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The Odd Dangers of Writers as Readers

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Here is T.S. Eliot reading “The Love Song for J. Alfred Prufrock”:

In undergrad, I read Samuel Beckett’s play Krapp’s Last Tape and loved it. Then, near the end of that same semester, I had a chance to see the play performed by a man Beckett had personally chosen to play Krapp. It was like seeing the piece performed in Beckett’s own mind — I was thrilled.

Until I saw the play.

It turned out Beckett had an avant-garde play in his mind, and I had a minimalist play in mine. Every motion of the man playing Krapp — from his peeling a banana to his walking across the stage — felt stilted and ridiculous and unnecessary to me. It was such a profoundly disappointing production that it effectively ruined even the reading of Krapp’s Last Tape for me.

Hearing an author read their own work can be much the same way. In the most recent MFA residency period at Tampa, poet Ben Lerner mentioned how poet Robert Creeley preferred his line breaks to be read with a pause and how Creeley bristled when William Carlos Williams read through the line breaks and headed only punctuation.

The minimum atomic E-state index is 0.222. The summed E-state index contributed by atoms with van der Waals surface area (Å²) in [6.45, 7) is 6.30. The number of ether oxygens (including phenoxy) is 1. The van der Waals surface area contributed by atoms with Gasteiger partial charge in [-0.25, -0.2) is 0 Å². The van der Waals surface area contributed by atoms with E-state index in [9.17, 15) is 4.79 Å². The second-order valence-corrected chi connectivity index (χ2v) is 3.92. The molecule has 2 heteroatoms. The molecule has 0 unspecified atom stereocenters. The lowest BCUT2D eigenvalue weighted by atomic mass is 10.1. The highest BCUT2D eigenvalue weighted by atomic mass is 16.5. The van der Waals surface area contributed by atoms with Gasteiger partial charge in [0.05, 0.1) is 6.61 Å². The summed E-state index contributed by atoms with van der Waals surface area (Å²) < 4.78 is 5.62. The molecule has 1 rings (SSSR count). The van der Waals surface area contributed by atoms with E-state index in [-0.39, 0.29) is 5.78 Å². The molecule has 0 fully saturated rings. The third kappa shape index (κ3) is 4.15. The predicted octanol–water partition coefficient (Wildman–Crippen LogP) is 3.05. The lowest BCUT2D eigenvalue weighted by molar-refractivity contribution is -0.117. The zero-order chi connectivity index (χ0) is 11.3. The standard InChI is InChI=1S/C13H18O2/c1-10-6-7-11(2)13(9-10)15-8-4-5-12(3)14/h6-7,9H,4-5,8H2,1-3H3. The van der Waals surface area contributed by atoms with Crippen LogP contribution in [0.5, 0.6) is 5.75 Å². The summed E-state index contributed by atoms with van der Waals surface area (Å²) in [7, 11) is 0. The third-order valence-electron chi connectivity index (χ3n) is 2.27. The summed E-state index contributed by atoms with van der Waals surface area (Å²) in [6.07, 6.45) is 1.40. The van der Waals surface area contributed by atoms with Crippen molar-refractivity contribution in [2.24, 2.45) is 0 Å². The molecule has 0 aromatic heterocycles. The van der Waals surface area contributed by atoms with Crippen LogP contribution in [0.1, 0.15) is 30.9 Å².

In the above video, T.S. Eliot reads “The Love Song” like he’s asking a hundred consecutive questions. I read love song like Johnny Cash would — that’s how I read all poetry, with the steady rhythm and low grumble of a steam train.

There is, in the hands of the readers, a certain privilege to read a poem or story the way we prefer. We may take the meanings how we like; we may hear the speaker’s voice how we want.

And to those ends, maybe it is best to leave Becket, Elliot, and Creeley to their writerly roles, and leave the reading to the readers.

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